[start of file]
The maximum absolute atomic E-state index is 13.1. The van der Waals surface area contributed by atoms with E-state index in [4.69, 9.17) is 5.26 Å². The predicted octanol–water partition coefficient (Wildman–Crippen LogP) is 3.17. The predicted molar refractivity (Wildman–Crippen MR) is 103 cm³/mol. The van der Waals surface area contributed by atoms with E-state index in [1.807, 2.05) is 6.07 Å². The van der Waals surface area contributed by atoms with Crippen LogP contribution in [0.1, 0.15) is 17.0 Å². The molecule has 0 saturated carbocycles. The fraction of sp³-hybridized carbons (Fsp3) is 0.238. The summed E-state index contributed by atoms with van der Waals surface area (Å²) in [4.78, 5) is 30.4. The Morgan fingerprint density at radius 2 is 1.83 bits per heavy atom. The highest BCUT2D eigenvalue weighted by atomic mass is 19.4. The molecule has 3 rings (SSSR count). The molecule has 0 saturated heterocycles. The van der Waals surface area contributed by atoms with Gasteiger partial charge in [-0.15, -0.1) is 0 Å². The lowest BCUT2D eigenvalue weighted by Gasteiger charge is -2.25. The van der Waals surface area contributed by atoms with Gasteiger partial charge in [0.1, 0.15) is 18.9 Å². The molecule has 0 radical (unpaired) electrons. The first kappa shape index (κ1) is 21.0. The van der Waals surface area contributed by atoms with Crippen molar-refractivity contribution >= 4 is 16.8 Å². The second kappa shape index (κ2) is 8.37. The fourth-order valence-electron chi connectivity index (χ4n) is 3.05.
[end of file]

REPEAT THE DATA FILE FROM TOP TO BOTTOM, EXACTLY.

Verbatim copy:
The maximum absolute atomic E-state index is 13.1. The van der Waals surface area contributed by atoms with E-state index in [4.69, 9.17) is 5.26 Å². The predicted octanol–water partition coefficient (Wildman–Crippen LogP) is 3.17. The predicted molar refractivity (Wildman–Crippen MR) is 103 cm³/mol. The van der Waals surface area contributed by atoms with E-state index in [1.807, 2.05) is 6.07 Å². The van der Waals surface area contributed by atoms with Crippen LogP contribution in [0.1, 0.15) is 17.0 Å². The molecule has 0 saturated carbocycles. The fraction of sp³-hybridized carbons (Fsp3) is 0.238. The summed E-state index contributed by atoms with van der Waals surface area (Å²) in [4.78, 5) is 30.4. The Morgan fingerprint density at radius 2 is 1.83 bits per heavy atom. The highest BCUT2D eigenvalue weighted by atomic mass is 19.4. The molecule has 3 rings (SSSR count). The molecule has 0 saturated heterocycles. The van der Waals surface area contributed by atoms with Gasteiger partial charge in [-0.15, -0.1) is 0 Å². The lowest BCUT2D eigenvalue weighted by Gasteiger charge is -2.25. The van der Waals surface area contributed by atoms with Gasteiger partial charge in [0.1, 0.15) is 18.9 Å². The molecule has 0 radical (unpaired) electrons. The first kappa shape index (κ1) is 21.0. The van der Waals surface area contributed by atoms with Crippen molar-refractivity contribution >= 4 is 16.8 Å². The second kappa shape index (κ2) is 8.37. The fourth-order valence-electron chi connectivity index (χ4n) is 3.05.